Complya News

Reality Bites – Brexit and its Implications for the Pharmaceutical Industry

Written by: Anne Marie Gaffney

Do you have an EU QPPV based in the UK? Do you export pharmaceutical finished product or active substance from UK to European countries? Is your batch release site located in the UK? If yes, then it’s time to take note: Brexit is coming and the reality of the UK leaving the EU is coming into focus for the pharmaceutical industry. The EMA have just released a series of Questions and Answers providing some more clarity on implications.

Unless the withdrawal agreement is extended, all Union primary and secondary law ceases to apply to the United Kingdom from 30 March 2019. The United Kingdom will then become a ‘third country’.

The first notice was published on 2 May 2017, from EMA and the European Commission to marketing authorisation holders of centrally authorised medicines. The intention of the notice was to remind them of their legal obligations in preparation for Brexit.

  • EU law requires that marketing authorisation holders are established in the EU (or EEA);
  • Some activities must be performed in the EU (or EEA), related for example to pharmacovigilance, batch release etc.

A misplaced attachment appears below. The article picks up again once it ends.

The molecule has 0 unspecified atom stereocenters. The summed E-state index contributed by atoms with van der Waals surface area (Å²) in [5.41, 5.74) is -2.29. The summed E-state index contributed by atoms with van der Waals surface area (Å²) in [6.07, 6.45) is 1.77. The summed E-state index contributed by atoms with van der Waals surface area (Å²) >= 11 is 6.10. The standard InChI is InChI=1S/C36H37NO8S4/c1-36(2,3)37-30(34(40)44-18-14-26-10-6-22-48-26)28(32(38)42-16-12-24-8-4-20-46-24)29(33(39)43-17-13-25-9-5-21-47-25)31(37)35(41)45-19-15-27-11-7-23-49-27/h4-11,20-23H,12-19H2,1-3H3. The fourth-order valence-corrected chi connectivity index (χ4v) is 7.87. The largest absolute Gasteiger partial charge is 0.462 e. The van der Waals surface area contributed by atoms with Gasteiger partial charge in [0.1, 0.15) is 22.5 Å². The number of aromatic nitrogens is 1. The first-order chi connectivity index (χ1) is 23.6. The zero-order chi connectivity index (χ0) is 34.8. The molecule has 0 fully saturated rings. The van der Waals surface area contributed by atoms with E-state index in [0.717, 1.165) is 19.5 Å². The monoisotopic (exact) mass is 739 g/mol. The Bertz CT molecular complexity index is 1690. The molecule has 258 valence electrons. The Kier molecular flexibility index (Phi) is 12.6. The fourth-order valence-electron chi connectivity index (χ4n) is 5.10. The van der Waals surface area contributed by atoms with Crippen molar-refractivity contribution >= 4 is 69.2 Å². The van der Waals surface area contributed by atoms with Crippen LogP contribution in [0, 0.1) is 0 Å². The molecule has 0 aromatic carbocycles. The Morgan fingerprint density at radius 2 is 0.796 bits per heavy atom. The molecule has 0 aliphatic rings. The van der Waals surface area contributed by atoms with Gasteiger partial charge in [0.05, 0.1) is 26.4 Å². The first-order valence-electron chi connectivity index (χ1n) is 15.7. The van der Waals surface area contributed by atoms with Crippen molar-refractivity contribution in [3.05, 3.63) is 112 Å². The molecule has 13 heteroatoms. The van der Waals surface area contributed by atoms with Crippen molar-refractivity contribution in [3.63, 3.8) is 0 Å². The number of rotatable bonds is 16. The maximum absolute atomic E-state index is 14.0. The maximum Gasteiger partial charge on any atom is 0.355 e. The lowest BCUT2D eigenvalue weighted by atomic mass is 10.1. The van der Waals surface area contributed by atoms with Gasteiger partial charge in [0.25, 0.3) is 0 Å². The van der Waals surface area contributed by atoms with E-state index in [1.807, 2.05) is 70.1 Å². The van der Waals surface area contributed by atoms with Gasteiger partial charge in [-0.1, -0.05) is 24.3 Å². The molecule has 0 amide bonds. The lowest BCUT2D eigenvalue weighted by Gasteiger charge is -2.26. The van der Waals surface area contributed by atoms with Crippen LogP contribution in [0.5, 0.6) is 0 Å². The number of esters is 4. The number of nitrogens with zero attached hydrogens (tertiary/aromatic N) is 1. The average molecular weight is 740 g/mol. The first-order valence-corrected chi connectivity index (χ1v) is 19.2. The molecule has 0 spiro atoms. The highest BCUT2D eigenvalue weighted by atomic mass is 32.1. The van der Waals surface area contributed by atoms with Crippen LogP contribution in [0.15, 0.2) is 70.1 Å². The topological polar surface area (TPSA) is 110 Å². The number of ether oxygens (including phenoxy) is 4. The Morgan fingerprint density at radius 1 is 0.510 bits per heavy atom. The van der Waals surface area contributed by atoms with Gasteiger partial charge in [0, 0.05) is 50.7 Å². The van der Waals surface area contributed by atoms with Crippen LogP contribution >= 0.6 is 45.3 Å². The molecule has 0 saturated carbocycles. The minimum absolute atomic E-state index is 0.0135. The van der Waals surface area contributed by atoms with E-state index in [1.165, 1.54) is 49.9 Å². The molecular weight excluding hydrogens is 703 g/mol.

On 1st June, the EMA released another regulatory update in response to some frequently asked questions about the impact of the UK leaving the EU. This update sets the tone for what is coming down the tracks.

The document clearly spells out that preparing for the consequences of the UK’s withdrawal from the Union is not just a matter for European and national administrations, but also for private parties.

The following is a summary of implications addressed in the Q&A

  • For MAH (market authorisation holder) or orphan designation holder established in the UK, the Q&A clearly spells out the holders must be established in the Union.
  • Qualified Persons for Pharmacovigilance(QPPV) must reside and carry out tasks in the Union.
  • The location of the Pharmacovigilance System Master File must be located in the Union.
  • The location of batch release site must be located within the Union.
  • Manufacturing sites of active substances and finished products located in UK will be considered imported active substances and finished products into the EU and as such will be subject to import legislation.
  • The issue of access to financial and administrative assistance in accordance with ‘the SME regulation’ is addressed. In order to be eligible, companies must be established in the Union and meet the definition of an SME.

The full Q&A document can be viewed on this link.: